Acute (<48 hours), symptomatic (weakness, lethargy, coma, seizures, etc.)

  • Most common causes of acute hyponatremia:
    • Acute psychogenic polydipsia
    • MDMA
    • Hypotonic fluid administration (including repletion during surgery or by endurance athletes)
  • Goal is to rapidly correct sodium using 3% normal saline
    • 1-2 mL/kg/hr

Acute (<48 hours), asymptomatic

  • Goal is to correct sodium at a steady rate, can raise it more quickly than chronic hyponatremia (if positive the hyponatremia is acute), as the brain has not had time to adapt
  • Can use 3% normal saline or more conservative strategies listed below based on the severity of the hyponatremia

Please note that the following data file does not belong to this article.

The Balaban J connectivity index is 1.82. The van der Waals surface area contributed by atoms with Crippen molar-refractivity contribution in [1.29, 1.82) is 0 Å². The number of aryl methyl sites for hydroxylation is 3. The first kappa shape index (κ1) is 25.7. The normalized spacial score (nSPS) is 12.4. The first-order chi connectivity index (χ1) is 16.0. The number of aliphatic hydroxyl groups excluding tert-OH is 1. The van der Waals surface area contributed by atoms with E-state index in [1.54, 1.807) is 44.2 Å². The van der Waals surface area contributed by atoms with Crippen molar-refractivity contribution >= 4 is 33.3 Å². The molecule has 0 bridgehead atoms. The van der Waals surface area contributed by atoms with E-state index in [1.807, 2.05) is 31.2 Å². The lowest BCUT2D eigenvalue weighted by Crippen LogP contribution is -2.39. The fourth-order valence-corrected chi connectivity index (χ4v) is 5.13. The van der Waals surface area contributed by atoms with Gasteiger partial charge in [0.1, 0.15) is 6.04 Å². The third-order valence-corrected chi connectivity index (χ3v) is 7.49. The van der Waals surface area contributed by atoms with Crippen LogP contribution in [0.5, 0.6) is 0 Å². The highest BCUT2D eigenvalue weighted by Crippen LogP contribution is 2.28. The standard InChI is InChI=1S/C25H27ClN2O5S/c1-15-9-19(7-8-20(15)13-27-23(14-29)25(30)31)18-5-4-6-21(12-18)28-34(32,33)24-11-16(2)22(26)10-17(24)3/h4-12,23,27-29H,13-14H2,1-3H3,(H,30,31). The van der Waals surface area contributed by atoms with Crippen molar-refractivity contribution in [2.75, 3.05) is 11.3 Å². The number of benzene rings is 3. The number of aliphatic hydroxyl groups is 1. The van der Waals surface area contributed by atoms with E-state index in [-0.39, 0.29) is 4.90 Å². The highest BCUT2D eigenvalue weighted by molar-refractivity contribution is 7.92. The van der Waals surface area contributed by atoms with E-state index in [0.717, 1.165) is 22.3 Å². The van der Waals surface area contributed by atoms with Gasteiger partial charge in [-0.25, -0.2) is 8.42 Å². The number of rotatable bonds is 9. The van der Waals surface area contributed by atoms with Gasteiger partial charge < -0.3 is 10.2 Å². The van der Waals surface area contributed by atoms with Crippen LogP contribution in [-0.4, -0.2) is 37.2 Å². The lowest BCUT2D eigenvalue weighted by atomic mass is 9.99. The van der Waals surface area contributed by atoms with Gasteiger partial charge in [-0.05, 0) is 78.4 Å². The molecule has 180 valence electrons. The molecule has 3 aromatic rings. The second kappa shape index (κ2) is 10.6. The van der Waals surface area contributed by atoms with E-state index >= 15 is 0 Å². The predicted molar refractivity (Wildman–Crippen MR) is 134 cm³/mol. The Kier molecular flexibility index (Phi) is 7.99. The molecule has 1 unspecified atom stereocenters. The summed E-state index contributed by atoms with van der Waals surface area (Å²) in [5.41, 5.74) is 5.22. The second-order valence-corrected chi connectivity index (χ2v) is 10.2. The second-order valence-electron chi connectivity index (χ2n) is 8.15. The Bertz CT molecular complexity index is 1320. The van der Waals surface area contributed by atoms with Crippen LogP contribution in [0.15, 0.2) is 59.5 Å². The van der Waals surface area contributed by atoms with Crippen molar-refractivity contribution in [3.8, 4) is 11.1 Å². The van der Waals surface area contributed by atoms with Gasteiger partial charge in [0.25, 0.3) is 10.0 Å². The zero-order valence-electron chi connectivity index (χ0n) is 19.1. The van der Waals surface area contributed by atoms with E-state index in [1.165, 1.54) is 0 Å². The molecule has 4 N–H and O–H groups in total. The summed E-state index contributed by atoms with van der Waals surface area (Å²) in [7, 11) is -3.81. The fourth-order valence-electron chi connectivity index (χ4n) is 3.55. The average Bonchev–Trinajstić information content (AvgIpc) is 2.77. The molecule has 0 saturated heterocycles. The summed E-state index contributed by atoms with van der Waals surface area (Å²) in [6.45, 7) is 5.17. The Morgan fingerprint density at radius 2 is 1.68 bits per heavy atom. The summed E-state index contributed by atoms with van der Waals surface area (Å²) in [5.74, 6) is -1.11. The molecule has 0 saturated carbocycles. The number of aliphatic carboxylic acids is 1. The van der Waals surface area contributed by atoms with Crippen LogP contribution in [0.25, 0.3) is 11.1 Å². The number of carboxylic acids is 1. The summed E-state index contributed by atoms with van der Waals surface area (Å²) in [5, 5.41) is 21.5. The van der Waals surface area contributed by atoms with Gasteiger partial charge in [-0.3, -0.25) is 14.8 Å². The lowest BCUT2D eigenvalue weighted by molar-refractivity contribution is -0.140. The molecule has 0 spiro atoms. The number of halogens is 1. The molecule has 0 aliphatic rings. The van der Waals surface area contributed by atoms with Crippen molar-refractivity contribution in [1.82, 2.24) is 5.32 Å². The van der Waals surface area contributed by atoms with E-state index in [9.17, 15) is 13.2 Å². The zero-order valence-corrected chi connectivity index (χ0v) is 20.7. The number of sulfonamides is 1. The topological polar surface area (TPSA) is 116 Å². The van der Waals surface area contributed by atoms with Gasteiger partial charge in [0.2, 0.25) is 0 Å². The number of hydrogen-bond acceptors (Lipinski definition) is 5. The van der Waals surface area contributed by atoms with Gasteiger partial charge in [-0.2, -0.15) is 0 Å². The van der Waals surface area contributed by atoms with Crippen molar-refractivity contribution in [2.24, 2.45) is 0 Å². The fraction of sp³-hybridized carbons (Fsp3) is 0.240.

Chronic (>48 hours), symptomatic

  • Goal is to rapidly correct sodium using 3% saline

Chronic (>48 hours), asymptomatic (weakness, lethargy, coma, seizures, etc.)

  • Goal is to raise serum sodium 6-8 mEq/L/24 hours
  • Hypovolemic hyponatremia: Give isotonic saline
  • Euvolemic hyponatremia: Restrict fluids
  • Hypervolemic hyponatremia: Restrict fluids and sodium, diurese (NOT with thiazide diuretics, as these medications can cause/exacerbate hyponatremia)
  • Rapid overcorrection of hyponatremia may lead to Osmotic Demyelination Syndrome (ODS, formerly Central Pontine Myelinolysis)
    • If correcting too rapidly, can have the patient drink 500 mL of water, D5W can be administered, or desmopressin (DDAVP) can be administered to re-lower the serum sodium level

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